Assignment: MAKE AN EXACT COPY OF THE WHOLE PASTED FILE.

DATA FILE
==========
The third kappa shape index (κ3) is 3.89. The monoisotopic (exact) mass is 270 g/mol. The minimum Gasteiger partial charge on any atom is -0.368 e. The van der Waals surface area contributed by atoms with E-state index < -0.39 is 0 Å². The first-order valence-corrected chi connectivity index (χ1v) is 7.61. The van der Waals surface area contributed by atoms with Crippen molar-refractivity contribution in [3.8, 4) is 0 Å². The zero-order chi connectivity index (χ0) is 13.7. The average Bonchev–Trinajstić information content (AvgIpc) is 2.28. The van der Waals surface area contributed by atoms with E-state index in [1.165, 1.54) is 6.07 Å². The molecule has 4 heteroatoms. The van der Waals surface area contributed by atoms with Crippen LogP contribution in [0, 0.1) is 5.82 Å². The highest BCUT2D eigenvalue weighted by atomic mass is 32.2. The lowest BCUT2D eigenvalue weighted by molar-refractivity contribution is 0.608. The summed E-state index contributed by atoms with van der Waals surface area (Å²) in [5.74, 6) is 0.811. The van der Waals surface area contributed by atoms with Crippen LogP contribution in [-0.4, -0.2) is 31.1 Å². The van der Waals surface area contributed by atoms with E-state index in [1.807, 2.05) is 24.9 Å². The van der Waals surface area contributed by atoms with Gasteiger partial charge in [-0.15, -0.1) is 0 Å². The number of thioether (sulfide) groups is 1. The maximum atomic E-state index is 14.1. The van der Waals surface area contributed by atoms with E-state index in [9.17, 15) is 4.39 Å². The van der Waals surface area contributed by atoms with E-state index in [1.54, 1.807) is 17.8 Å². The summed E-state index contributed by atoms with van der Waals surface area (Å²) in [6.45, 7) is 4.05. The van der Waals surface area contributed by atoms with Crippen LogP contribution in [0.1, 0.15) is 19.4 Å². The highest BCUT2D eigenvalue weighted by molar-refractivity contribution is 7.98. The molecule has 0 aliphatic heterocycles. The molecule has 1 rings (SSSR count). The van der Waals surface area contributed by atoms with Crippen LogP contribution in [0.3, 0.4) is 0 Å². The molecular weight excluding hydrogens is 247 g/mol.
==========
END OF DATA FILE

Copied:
The third kappa shape index (κ3) is 3.89. The monoisotopic (exact) mass is 270 g/mol. The minimum Gasteiger partial charge on any atom is -0.368 e. The van der Waals surface area contributed by atoms with E-state index < -0.39 is 0 Å². The first-order valence-corrected chi connectivity index (χ1v) is 7.61. The van der Waals surface area contributed by atoms with Crippen molar-refractivity contribution in [3.8, 4) is 0 Å². The zero-order chi connectivity index (χ0) is 13.7. The average Bonchev–Trinajstić information content (AvgIpc) is 2.28. The van der Waals surface area contributed by atoms with E-state index in [1.165, 1.54) is 6.07 Å². The molecule has 4 heteroatoms. The van der Waals surface area contributed by atoms with Crippen LogP contribution in [0, 0.1) is 5.82 Å². The highest BCUT2D eigenvalue weighted by atomic mass is 32.2. The lowest BCUT2D eigenvalue weighted by molar-refractivity contribution is 0.608. The summed E-state index contributed by atoms with van der Waals surface area (Å²) in [5.74, 6) is 0.811. The van der Waals surface area contributed by atoms with Crippen LogP contribution in [-0.4, -0.2) is 31.1 Å². The van der Waals surface area contributed by atoms with E-state index in [1.807, 2.05) is 24.9 Å². The van der Waals surface area contributed by atoms with Gasteiger partial charge in [-0.15, -0.1) is 0 Å². The number of thioether (sulfide) groups is 1. The maximum atomic E-state index is 14.1. The van der Waals surface area contributed by atoms with E-state index in [9.17, 15) is 4.39 Å². The van der Waals surface area contributed by atoms with E-state index in [1.54, 1.807) is 17.8 Å². The summed E-state index contributed by atoms with van der Waals surface area (Å²) in [6.45, 7) is 4.05. The van der Waals surface area contributed by atoms with Crippen LogP contribution in [0.1, 0.15) is 19.4 Å². The highest BCUT2D eigenvalue weighted by molar-refractivity contribution is 7.98. The molecule has 0 aliphatic heterocycles. The molecule has 1 rings (SSSR count). The van der Waals surface area contributed by atoms with Crippen LogP contribution in [0.3, 0.4) is 0 Å². The molecular weight excluding hydrogens is 247 g/mol.